Council rejects Christian Lobby’s LGBT grants objections

As the national marriage equality postal survey entered its final week, a leading organisation behind the “no” campaign zeroed in on a Sydney council’s annual grants program, urging councillors to reject the funding of LGBT programs.
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But the bid by the n Christian Lobby proved unsuccessful on Tuesday night, as a majority block of the Inner West Council voted to approve more than $67,000 in funding for 13 LGBT programs for the upcoming year.

“We are giving out several hundreds of thousands of dollars in grants to a wide range of organisations, some of which are LGBT organisations. So what?” mayor Darcy Byrne said.

The Inner West Council, which includes within its boundaries the gay-friendly suburb of Newtown, has been vocal in its support for marriage equality.

The Christian Lobby’s NSW director Kieren Jackson wrote to each of the 15 councillors on Monday, asking them to re-evaluate the use of ratepayer funds towards LGBT organisations in favour of prioritising “the most vulnerable in society, the sick and those with disabilities”.

The lobby group drew a link between the grants program and the postal survey, suggesting the council’s judgment had been compromised by its support for marriage equality.

“The question that needs to be asked is whether the Inner West Council’s energetic support of the ‘Yes’ campaign in the current postal survey is colouring the council’s judgment when it comes to being responsible with ratepayers’ money,” Mr Jackson said in a statement on Tuesday.

The Inner West Council has promoted a public position in favour of marriage equality – a position supported by a majority block of the councillors, who were elected in September.

As one of its first acts, the new council voted to allow same-sex couples free access to community facilities and halls for wedding ceremonies for 100 days if same-sex marriage is legalised following the postal survey.

The LGBT programs funded on Tuesday night accounted for 10 per cent of the total funding package of $742,847, which was shared between 127 community projects as varied as domestic violence support groups and music therapy programs for deaf children.

The programs were recommended for funding approval by assessment panels for each of the council’s six grant programs.

Mr Jackson took aim at the funding of $6500 towards a breast cancer awareness picnic hosted by ACON, an HIV prevention organisation, ahead of an unsuccessful $14,000 funding request from Royal Prince Alfred Hospital’s Neonatal Intensive Care Unit.

A council spokesman said the hospital’s grant application did not meet the eligibility criteria, which “clearly state that state or federal government departments or projects which fall under the responsibility of another tier of government are not eligible”.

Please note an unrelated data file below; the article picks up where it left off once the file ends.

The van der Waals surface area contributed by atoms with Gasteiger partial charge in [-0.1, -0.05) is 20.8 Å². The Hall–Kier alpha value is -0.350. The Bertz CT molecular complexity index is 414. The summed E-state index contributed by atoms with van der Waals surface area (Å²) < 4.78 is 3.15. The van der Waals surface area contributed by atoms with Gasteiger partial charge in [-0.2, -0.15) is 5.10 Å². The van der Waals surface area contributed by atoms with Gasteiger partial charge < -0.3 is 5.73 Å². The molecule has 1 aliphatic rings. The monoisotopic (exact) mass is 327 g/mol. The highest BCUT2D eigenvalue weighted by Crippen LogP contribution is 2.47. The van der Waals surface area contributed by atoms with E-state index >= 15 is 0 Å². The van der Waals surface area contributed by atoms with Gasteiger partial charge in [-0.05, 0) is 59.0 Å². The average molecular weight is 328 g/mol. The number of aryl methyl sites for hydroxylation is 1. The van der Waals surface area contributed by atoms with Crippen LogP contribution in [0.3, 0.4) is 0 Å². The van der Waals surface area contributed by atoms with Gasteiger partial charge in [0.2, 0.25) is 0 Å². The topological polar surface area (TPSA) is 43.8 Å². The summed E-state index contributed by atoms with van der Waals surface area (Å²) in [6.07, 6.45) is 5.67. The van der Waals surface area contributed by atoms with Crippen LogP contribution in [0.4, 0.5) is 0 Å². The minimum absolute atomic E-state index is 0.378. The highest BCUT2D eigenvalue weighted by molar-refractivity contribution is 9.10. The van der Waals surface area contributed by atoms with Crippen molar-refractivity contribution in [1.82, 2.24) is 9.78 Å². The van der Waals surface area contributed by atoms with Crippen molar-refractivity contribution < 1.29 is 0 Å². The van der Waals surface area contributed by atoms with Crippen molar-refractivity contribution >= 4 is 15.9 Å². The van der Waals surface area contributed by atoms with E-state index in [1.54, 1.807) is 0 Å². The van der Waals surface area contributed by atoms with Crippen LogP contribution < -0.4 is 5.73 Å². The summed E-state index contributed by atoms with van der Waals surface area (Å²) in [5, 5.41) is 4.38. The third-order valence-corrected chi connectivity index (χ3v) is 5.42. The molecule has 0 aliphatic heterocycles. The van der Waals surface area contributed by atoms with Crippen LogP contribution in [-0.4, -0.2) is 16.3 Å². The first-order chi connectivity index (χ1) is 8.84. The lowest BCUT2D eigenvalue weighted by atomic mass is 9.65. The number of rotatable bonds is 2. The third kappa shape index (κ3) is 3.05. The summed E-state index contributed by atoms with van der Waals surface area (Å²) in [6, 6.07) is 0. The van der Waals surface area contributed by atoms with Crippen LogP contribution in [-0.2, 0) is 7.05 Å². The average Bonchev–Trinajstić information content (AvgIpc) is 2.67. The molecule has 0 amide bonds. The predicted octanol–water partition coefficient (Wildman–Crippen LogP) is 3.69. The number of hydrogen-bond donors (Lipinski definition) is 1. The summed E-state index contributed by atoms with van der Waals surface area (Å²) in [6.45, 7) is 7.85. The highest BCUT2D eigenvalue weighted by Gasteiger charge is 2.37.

“These are local grants, not designed to subsidise the state government’s public hospital system to purchase medical equipment.”

ACON chief executive Nicolas Parkhill said funding for the picnic was important because lesbian women experienced “higher risk factors relating to the development of breast cancer, and are an underscreened population for this type of cancer compared to heterosexual women”.

Other LGBT programs that received grants included $19,000 for a “Rainbow Tapestry project”, which aimed to reduce social isolation through weekly events, $7500 for a “Queer Formal” for high school students, and $4500 for an art exhibition by Aboriginal artists from the LGBT community.

Independent councillor Pauline Lockie rejected the Christian Lobby’s claim that the council was funding LGBT projects ahead of those for vulnerable people as “a misleading, dog-whistling political smear”.

“LGBTQI people are more likely to experience abuse, violence, discrimination, prejudice, and social and mental health issues than their heterosexual counterparts,” she said.

The council’s grants program did not receive unanimous support from the elected representatives.

Deputy mayor Julie Passas, a Liberal councillor, told Fairfax Media she could not “justify one certain group of people being singled out when there are more needy issues to be addressed”.

“I cannot see that gays are being treated badly,” she said.

“As far as I’m concerned, gay people aren’t different from me. I don’t believe the gays need help. What is the pressing need? A picnic, I don’t think, is pressing.”

Following a heated debate, the grants program was approved by a majority of 11 councillors, while the two Liberal councillors, Cr Passas and Vittoria Raciti, and independent Victor Macri voted against it.

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